While those of us enculturated in the West have had to rediscover our interconnectedness, traditional cultures have maintained the deeply embedded principles that characterized core human morality from earliest times. Comanche social activist LaDonna Harris has identified four central values known as the four R’s that are shared by indigenous peoples around the world, which together affirm the interconnectedness of all aspects of creation: Relationship, Responsibility, Reciprocity, and Redistribution. They each pertain to different types of obligation that inform a person’s life. Relationship is a kinship obligation, recognizing value not just in family but in “all our relations” including animals, plants, and the living Earth. Responsibility is the community obligation, identifying the imperative to nurture and care for those relations. Reciprocity is a cyclical obligation to balance what is given and taken; and Redistribution is the obligation to share what one possesses—not just material wealth, but one’s skills, time, and energy.
Other sources of wisdom, such as Taoism, Buddhism, or Confucianism, each offer unique teachings into the ethical implications of the fundamental unity of all life. “Everything from…husband, wife, and friends, to mountains, rivers…birds, beasts, and plants, all should be truly loved in order that the unity may be reached,” declared Neo-Confucian sage Wang Yangming.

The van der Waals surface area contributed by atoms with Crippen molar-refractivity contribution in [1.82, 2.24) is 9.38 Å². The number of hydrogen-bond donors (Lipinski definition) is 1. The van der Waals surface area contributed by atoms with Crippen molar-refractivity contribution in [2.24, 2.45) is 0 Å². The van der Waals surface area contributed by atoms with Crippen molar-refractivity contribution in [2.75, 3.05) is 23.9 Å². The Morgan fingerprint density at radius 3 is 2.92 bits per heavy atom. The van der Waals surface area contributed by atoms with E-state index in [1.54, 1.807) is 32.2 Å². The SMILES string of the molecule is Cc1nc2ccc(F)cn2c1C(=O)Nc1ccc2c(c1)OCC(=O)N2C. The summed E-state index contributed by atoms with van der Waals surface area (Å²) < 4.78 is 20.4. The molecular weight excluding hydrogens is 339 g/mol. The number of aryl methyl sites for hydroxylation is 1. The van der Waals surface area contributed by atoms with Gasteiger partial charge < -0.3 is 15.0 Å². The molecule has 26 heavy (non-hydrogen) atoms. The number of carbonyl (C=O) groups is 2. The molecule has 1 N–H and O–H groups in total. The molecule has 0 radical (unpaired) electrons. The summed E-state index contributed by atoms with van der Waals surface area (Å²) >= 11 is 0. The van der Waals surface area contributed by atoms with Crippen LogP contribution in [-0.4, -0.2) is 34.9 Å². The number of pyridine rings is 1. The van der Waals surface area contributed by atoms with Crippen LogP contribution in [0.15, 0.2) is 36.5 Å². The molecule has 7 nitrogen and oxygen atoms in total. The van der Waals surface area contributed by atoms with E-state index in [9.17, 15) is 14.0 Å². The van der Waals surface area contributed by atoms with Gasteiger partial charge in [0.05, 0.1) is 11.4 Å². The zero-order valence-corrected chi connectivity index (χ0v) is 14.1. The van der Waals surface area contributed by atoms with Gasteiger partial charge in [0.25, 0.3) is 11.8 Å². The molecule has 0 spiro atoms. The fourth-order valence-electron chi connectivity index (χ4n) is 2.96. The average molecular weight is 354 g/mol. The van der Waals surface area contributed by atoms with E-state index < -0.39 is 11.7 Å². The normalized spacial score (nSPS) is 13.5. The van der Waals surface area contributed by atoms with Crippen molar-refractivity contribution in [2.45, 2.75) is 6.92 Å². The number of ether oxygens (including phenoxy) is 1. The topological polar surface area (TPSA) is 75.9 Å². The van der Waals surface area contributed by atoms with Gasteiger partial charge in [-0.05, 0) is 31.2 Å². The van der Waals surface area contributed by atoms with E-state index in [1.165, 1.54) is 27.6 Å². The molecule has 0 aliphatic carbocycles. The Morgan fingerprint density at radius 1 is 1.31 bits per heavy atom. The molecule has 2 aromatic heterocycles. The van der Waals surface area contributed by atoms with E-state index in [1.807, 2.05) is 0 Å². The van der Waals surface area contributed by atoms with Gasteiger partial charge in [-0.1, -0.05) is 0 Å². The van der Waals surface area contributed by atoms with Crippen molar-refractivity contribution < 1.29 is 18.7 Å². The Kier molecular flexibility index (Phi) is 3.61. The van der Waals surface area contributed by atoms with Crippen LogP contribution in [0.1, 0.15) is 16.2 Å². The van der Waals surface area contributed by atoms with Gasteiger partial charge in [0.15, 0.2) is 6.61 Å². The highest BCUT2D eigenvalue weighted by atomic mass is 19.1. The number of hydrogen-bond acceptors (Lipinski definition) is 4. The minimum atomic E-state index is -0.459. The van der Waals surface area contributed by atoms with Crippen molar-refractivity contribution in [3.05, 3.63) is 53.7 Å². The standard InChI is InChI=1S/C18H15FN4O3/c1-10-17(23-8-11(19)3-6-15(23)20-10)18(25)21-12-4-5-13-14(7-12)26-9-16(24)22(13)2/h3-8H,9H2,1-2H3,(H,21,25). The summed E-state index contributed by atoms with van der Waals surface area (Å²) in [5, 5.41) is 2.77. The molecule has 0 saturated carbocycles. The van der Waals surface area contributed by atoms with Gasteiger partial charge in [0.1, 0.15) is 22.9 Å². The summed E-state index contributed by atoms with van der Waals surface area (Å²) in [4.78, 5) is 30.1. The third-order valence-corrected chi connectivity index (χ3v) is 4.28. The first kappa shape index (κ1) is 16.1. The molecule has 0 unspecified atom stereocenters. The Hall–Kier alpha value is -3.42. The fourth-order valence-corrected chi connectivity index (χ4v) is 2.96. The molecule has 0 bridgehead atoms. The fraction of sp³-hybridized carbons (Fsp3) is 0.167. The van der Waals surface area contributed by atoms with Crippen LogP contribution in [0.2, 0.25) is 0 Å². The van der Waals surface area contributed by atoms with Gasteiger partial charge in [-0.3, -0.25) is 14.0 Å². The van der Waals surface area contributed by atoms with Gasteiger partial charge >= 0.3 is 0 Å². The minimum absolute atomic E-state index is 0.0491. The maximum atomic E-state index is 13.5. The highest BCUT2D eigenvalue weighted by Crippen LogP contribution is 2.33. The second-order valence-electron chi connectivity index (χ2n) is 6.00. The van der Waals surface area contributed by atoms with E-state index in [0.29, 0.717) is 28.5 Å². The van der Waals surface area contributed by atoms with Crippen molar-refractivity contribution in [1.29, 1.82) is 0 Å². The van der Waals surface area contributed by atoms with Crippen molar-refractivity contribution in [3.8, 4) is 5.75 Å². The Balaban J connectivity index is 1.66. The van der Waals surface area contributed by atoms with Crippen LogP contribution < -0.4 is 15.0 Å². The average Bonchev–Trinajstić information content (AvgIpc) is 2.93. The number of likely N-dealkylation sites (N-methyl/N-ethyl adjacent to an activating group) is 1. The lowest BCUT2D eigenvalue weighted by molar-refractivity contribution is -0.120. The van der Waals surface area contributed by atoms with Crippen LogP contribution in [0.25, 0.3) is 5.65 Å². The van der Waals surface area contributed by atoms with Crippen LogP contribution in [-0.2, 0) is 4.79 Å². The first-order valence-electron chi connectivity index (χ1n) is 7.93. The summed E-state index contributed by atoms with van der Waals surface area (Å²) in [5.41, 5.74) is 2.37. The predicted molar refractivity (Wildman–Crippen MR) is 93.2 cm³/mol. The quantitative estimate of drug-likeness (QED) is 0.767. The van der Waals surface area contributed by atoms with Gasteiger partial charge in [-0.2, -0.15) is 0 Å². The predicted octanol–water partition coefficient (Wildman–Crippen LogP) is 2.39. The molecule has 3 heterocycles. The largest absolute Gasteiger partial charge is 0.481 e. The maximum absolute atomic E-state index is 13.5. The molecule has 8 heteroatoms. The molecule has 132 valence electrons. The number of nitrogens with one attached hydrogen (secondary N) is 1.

Our crucial task is to incorporate these principles of traditional wisdom into an integrated system of values that can redirect humanity away from catastrophe, and toward a flourishing future. One where our shared identity expands beyond parochial boundaries to include, not just all humanity, but all sentient beings, and the vibrancy of the entire living Earth. Ultimately, it is our values that guide our actions—and will shape our future.
 Jeremy Lent, The Patterning Instinct: A Cultural History of Humanity’s Search for Meaning (Amherst, NY: Prometheus, 2017).
 “New trends in evolutionary biology: biological, philosophical and social science perspectives,” Royal Society | Interface Focus Theme Issue, 7, 5, October 6 (2017).